One of the drawbacks of doing this, however, is that people tend to view a grant budget in a vacuum. When you are thinking about a single project and have the budget in front of you, it is easy to forget that the budget is just one piece of the lab puzzle. There are many other factors and it is not as simple as it appears in the budget justification.

As an example, my university does not cover summer stipends for graduate students, leaving this up to the PIs. I don't believe it not paying my people over the summer (yes, some people think it is fine to pay only the academic year) so I have to make sure I can cover everyone in the summer. We also have a unionized grad student body, and the union sets academic year pay scales, but only has limits for the summer. Oddly, however, there is Summer Pay and then an allowance of "extra" summer pay in the union contract.

When I wrote up my budget for our grant, I maxed out the summer pay category, including the full summer pay and the "extra" pay money. Looking at the project in a vacuum, one might assume that I intend to pay the student on the project very well (by grad student standards) over the summer. But in reality I intended all along to have the "extra" pay be available to cover the partial summer stipend of another grad student, whose project isn't federally funded. Summer stipends can be tough to cover, but here is a mechanism to ensure more students are paid.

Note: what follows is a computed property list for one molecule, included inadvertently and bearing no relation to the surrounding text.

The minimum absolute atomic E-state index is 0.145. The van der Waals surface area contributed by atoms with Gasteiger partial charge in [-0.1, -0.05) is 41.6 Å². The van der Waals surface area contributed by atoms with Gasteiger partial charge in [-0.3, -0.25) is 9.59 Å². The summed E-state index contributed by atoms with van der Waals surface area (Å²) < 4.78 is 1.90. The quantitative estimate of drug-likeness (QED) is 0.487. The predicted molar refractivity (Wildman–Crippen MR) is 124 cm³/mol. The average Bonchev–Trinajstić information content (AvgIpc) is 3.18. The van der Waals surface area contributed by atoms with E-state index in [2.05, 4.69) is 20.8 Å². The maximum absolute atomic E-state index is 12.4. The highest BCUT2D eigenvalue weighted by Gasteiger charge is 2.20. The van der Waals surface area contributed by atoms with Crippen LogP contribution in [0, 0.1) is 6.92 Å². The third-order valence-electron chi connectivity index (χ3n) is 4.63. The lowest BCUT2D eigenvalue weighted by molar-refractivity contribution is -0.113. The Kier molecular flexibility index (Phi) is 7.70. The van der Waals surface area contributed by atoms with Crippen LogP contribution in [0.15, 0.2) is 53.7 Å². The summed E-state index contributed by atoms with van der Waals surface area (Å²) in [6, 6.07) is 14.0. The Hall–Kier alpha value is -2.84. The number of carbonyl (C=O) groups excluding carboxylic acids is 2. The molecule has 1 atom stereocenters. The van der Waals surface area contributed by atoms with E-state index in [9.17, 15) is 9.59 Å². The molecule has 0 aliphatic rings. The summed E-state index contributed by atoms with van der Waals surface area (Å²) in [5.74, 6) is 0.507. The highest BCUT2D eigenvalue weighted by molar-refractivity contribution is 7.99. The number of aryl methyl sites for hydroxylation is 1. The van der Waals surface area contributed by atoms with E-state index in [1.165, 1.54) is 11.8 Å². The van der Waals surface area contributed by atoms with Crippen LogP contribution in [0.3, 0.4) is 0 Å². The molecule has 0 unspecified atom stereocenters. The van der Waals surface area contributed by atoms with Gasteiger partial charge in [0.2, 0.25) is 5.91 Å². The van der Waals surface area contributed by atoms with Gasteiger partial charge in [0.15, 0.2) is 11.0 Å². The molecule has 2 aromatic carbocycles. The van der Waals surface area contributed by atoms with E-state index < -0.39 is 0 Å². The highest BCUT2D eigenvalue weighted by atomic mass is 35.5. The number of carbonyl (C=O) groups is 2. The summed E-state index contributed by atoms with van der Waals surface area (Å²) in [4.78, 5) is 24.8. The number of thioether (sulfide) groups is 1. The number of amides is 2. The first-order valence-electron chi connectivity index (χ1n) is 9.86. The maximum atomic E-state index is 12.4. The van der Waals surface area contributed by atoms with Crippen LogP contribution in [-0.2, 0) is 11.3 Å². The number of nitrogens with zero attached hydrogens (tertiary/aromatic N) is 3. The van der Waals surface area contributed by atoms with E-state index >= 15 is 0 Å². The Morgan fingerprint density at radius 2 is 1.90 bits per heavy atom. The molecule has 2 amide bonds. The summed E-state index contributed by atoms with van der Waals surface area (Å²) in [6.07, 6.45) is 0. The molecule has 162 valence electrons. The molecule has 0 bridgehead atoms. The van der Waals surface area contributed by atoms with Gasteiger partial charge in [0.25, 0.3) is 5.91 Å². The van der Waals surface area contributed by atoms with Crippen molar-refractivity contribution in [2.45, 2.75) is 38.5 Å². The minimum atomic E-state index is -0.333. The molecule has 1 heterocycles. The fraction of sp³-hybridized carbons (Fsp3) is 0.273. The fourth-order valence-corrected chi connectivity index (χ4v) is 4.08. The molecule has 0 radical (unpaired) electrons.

Based on this and other shell games that sometimes have to be played with grant finances, I'm not surprised when I hear about PIs keeping their people in the dark when it comes to lab budgets. I would be curious whether anyone has seen any bad consequences to being open about finances.

8 responses so far

  • Bashir says: